Posts by Safia Lakhani

Human Rights: Can ethical veganism be counted as a creed?

June 5th, 2019 by Safia Lakhani

This article was first published on rabble.ca

The Ontario Human Rights Code protects individuals from discrimination in various contexts, including employment, accommodation and the provision of goods and services. While most of the 14 grounds enumerated in the code are self-explanatory, the recent case of Adam Knauff, a vegan firefighter who has alleged discrimination on the basis of “creed” for the failure to accommodate his diet raises questions about the intended scope of this protected ground, and whether it may be interpreted to accommodate his claim.   Read the rest of this entry

Ontario rollbacks to sex-ed curriculum prompt legal challenges

December 20th, 2018 by Safia Lakhani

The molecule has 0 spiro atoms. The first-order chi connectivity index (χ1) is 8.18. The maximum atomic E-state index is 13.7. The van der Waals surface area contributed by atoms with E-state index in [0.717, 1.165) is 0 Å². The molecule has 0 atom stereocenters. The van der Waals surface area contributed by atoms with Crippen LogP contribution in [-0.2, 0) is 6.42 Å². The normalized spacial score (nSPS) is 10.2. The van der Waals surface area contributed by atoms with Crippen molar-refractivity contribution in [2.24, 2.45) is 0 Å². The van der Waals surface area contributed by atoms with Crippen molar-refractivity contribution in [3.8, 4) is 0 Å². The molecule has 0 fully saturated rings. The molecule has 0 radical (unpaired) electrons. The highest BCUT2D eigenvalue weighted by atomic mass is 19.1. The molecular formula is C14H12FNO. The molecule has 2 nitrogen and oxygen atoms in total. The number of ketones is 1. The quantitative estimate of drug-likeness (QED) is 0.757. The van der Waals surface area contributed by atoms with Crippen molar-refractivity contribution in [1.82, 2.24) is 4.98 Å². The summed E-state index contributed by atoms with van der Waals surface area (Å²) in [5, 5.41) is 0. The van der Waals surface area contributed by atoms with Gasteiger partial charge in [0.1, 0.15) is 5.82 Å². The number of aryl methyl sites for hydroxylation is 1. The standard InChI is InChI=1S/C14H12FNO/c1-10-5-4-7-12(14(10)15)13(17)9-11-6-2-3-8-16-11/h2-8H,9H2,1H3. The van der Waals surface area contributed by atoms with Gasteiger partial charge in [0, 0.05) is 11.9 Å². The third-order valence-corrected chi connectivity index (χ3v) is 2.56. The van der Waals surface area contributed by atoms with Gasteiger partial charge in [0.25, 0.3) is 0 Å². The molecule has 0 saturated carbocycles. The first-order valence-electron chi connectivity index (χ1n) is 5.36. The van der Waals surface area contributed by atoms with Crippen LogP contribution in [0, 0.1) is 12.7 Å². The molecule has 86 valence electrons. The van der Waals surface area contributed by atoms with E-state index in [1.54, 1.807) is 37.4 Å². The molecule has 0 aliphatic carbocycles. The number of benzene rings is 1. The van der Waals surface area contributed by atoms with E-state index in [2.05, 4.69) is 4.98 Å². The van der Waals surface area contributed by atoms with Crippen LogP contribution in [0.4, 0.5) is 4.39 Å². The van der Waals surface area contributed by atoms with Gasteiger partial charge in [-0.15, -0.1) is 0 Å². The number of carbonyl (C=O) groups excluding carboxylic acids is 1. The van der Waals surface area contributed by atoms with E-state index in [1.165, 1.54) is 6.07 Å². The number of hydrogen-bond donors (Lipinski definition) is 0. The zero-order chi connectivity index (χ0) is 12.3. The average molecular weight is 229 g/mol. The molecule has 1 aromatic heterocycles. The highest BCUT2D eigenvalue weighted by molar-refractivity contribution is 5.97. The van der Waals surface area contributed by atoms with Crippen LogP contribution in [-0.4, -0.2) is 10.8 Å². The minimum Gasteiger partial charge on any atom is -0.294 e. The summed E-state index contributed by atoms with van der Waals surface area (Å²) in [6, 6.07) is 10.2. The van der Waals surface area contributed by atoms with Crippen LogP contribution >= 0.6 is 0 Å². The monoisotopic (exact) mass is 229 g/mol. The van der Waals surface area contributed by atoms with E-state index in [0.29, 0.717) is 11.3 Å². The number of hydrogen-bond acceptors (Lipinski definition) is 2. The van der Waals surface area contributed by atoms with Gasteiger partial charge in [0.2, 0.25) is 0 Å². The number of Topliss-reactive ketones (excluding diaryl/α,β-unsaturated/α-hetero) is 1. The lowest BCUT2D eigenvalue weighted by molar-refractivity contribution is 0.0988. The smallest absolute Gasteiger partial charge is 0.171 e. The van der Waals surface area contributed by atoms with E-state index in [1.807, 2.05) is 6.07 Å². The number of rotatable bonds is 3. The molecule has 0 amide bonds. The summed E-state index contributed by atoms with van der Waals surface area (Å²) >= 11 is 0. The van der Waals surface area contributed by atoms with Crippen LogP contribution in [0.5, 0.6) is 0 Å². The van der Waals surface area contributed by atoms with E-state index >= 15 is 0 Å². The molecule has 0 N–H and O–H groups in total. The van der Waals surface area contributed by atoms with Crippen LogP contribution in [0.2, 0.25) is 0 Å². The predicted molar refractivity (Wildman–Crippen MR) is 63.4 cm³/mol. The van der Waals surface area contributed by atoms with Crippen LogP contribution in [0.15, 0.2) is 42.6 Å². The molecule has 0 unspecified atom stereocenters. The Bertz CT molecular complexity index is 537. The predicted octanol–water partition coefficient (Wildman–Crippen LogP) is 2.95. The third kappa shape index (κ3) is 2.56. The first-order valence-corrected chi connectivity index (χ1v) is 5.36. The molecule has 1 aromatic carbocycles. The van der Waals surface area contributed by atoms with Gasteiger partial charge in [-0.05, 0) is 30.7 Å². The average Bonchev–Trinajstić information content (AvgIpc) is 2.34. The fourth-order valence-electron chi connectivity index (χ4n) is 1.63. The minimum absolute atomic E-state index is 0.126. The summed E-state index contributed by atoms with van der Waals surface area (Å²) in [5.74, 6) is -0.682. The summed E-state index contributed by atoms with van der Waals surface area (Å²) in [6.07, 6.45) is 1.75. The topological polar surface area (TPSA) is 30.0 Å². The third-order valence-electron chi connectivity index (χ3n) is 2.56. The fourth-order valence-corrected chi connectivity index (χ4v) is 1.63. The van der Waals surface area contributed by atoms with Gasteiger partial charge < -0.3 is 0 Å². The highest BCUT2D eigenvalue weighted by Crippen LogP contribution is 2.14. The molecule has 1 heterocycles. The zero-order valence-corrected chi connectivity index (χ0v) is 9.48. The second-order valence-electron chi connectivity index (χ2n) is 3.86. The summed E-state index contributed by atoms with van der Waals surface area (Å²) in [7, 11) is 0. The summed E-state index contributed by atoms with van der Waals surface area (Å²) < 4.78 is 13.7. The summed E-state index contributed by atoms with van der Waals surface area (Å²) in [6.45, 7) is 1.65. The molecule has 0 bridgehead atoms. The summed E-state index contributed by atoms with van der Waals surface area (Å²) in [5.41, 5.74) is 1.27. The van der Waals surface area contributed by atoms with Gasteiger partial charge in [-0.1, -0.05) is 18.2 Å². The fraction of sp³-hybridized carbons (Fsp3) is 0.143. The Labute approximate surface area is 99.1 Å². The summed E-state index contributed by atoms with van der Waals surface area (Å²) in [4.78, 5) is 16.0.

This article was first published on rabble.ca

Though the election was only six months ago, the array of changes (or “rollbacks”) ushered in by the Ford regime is dizzying: from backtracking on the cap-and-trade program to cancelling the basic income pilot project, the government has wasted little time in cracking down on the initiatives undertaken by its predecessor. The government’s announcement in July 2018 that the province would be scrapping the modernized sexual education curriculum developed by the Liberal government in 2015 and returning to the 1998 curriculum pending further consultations falls squarely in line with this trend.

The government’s decision to revert back to the 1998 curriculum has prompted considerable backlash from educators, parents, and students, and has also prompted four separate legal challenges.